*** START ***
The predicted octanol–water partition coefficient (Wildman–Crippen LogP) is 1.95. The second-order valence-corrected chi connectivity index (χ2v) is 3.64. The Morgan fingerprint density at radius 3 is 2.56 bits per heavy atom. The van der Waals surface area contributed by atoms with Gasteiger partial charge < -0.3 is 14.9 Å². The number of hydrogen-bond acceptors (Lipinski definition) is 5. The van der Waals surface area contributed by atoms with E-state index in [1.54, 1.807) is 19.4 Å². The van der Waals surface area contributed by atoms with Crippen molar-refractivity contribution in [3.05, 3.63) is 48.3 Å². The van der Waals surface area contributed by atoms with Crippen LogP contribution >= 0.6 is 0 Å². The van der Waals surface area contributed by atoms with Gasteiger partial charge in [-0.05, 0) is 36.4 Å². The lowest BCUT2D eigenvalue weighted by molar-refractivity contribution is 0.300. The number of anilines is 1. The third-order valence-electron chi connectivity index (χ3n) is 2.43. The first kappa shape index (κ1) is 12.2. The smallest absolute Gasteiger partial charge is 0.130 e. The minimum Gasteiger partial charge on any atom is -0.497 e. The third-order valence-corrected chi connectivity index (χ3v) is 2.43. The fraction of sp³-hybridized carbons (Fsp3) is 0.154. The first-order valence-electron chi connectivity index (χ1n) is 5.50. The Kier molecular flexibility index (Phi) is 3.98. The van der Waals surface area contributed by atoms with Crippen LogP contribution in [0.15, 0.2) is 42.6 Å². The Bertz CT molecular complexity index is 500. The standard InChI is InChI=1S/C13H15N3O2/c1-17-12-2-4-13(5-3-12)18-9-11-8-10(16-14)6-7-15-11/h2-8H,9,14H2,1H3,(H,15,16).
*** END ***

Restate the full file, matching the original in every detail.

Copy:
The predicted octanol–water partition coefficient (Wildman–Crippen LogP) is 1.95. The second-order valence-corrected chi connectivity index (χ2v) is 3.64. The Morgan fingerprint density at radius 3 is 2.56 bits per heavy atom. The van der Waals surface area contributed by atoms with Gasteiger partial charge < -0.3 is 14.9 Å². The number of hydrogen-bond acceptors (Lipinski definition) is 5. The van der Waals surface area contributed by atoms with E-state index in [1.54, 1.807) is 19.4 Å². The van der Waals surface area contributed by atoms with Crippen molar-refractivity contribution in [3.05, 3.63) is 48.3 Å². The van der Waals surface area contributed by atoms with Crippen LogP contribution >= 0.6 is 0 Å². The van der Waals surface area contributed by atoms with Gasteiger partial charge in [-0.05, 0) is 36.4 Å². The lowest BCUT2D eigenvalue weighted by molar-refractivity contribution is 0.300. The number of anilines is 1. The third-order valence-electron chi connectivity index (χ3n) is 2.43. The first kappa shape index (κ1) is 12.2. The smallest absolute Gasteiger partial charge is 0.130 e. The minimum Gasteiger partial charge on any atom is -0.497 e. The third-order valence-corrected chi connectivity index (χ3v) is 2.43. The fraction of sp³-hybridized carbons (Fsp3) is 0.154. The first-order valence-electron chi connectivity index (χ1n) is 5.50. The Kier molecular flexibility index (Phi) is 3.98. The van der Waals surface area contributed by atoms with Crippen LogP contribution in [0.15, 0.2) is 42.6 Å². The Bertz CT molecular complexity index is 500. The standard InChI is InChI=1S/C13H15N3O2/c1-17-12-2-4-13(5-3-12)18-9-11-8-10(16-14)6-7-15-11/h2-8H,9,14H2,1H3,(H,15,16).